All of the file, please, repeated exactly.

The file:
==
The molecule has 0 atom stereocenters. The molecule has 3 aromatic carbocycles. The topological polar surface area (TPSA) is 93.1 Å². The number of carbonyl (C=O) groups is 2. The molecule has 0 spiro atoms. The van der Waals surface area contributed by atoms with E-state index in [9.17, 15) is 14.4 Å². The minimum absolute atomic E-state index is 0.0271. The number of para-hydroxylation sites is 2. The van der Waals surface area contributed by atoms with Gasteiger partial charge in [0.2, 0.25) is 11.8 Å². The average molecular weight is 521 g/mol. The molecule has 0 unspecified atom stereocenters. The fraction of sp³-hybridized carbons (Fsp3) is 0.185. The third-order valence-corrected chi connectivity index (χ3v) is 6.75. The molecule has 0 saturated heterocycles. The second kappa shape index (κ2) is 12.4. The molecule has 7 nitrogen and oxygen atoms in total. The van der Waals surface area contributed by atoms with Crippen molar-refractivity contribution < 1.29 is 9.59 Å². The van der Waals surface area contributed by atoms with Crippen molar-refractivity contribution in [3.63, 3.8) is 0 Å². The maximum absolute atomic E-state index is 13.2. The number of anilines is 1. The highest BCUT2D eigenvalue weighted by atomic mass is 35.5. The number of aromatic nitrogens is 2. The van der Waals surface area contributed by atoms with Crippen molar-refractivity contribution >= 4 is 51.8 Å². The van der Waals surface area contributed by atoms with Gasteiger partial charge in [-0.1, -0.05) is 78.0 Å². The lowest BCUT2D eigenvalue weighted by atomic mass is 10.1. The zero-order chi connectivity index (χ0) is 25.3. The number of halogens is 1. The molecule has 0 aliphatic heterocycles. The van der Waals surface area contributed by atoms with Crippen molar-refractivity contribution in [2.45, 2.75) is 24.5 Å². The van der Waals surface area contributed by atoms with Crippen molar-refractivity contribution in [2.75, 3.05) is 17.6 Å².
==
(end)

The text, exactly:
The molecule has 0 atom stereocenters. The molecule has 3 aromatic carbocycles. The topological polar surface area (TPSA) is 93.1 Å². The number of carbonyl (C=O) groups is 2. The molecule has 0 spiro atoms. The van der Waals surface area contributed by atoms with E-state index in [9.17, 15) is 14.4 Å². The minimum absolute atomic E-state index is 0.0271. The number of para-hydroxylation sites is 2. The van der Waals surface area contributed by atoms with Gasteiger partial charge in [0.2, 0.25) is 11.8 Å². The average molecular weight is 521 g/mol. The molecule has 0 unspecified atom stereocenters. The fraction of sp³-hybridized carbons (Fsp3) is 0.185. The third-order valence-corrected chi connectivity index (χ3v) is 6.75. The molecule has 0 saturated heterocycles. The second kappa shape index (κ2) is 12.4. The molecule has 7 nitrogen and oxygen atoms in total. The van der Waals surface area contributed by atoms with Crippen molar-refractivity contribution < 1.29 is 9.59 Å². The van der Waals surface area contributed by atoms with Crippen molar-refractivity contribution in [3.63, 3.8) is 0 Å². The maximum absolute atomic E-state index is 13.2. The number of anilines is 1. The highest BCUT2D eigenvalue weighted by atomic mass is 35.5. The number of aromatic nitrogens is 2. The van der Waals surface area contributed by atoms with Crippen molar-refractivity contribution >= 4 is 51.8 Å². The van der Waals surface area contributed by atoms with Gasteiger partial charge in [-0.1, -0.05) is 78.0 Å². The lowest BCUT2D eigenvalue weighted by atomic mass is 10.1. The zero-order chi connectivity index (χ0) is 25.3. The number of halogens is 1. The molecule has 0 aliphatic heterocycles. The van der Waals surface area contributed by atoms with Crippen molar-refractivity contribution in [2.45, 2.75) is 24.5 Å². The van der Waals surface area contributed by atoms with Crippen molar-refractivity contribution in [2.75, 3.05) is 17.6 Å².